The Height of Fashion
Part and parcel of Gazette du Bon Ton was to appeal to wealthy, fashionable French - mostly Parisian - women (and those who would emulate them). To that end, Vogel played up the poshness and exclusivity of his magazine as much as he could.
The luxury magazine philosophy began with the physical aspects of Gazette du Bon Ton. Vogel insisted on the highest quality paper available, and painstakingly crafted the visual layout of the magazine (prior, magazines mostly used newspaper-style formats for text layouts). His decision to go full-color - only realistically possible in 1912 through the labor-intensive pochoir stencil process - cemented Gazette du Bon Ton as the pinnacle of what a magazine could physically achieve at the time. These choices priced du Bon Ton higher than all but the social elite could afford to spend on a magazine ($4 US per issue, at a time when a 1lb loaf of bread was under $.10).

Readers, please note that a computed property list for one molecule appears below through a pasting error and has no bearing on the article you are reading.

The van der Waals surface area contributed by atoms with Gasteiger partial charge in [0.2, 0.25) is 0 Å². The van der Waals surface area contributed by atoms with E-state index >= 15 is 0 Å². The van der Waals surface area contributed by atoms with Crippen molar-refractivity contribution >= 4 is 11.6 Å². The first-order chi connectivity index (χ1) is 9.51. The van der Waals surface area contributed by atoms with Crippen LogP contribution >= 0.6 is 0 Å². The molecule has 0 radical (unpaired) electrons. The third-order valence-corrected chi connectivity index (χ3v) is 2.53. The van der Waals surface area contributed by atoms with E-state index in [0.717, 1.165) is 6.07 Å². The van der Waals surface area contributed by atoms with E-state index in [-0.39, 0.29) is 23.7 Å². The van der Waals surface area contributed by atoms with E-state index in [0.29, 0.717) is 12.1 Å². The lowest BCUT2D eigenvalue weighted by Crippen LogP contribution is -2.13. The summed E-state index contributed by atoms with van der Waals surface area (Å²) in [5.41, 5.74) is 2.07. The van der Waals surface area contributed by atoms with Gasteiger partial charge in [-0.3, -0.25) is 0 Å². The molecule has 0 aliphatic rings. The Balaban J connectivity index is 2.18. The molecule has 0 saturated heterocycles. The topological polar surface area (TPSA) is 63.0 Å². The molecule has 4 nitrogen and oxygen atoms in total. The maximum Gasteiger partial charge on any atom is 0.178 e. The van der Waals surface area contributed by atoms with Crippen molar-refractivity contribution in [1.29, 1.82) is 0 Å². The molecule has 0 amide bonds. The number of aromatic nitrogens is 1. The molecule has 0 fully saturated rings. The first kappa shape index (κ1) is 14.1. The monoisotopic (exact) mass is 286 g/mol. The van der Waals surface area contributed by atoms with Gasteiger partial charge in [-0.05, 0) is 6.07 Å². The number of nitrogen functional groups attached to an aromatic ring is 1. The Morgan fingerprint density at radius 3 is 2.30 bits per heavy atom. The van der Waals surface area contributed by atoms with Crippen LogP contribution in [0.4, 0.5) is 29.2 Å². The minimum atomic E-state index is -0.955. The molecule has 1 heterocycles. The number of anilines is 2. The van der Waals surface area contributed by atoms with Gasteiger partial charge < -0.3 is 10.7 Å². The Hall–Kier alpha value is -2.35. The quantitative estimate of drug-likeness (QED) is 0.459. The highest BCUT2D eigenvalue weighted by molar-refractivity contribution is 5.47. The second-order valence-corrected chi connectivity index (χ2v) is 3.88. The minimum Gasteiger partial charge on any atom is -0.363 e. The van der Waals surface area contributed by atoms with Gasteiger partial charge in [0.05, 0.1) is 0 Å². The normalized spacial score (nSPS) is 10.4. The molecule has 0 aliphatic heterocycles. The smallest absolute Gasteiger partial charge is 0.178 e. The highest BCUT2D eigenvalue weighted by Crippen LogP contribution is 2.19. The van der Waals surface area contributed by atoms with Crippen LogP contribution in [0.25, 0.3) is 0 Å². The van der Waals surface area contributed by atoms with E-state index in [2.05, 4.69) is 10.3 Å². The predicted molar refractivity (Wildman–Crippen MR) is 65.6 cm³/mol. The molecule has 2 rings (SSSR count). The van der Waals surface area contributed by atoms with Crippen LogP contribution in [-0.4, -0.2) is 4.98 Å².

Adding to the air of exclusivity, Vogel elected to work only with a short list of fashion designers. This esteemed group included Georges Dœuillet (creator of the cocktail dress), Gustave Beer, Jeanne Lanvin, Paul Poiret (whose work with George Lepape inspired du Bon Ton), Camille Roger, Madeleine Vionnet, and the House of Worth (one of the longest-standing fashion houses in Paris). As can be seen in the prints of their designs, these fashion houses were pushing the boundaries of haute couture in ways that would impact design for decades to come. Notably, Gazette du Bon Ton never featured designs from Coco Chanel, despite her prominence in Paris fashion in the early 1920s.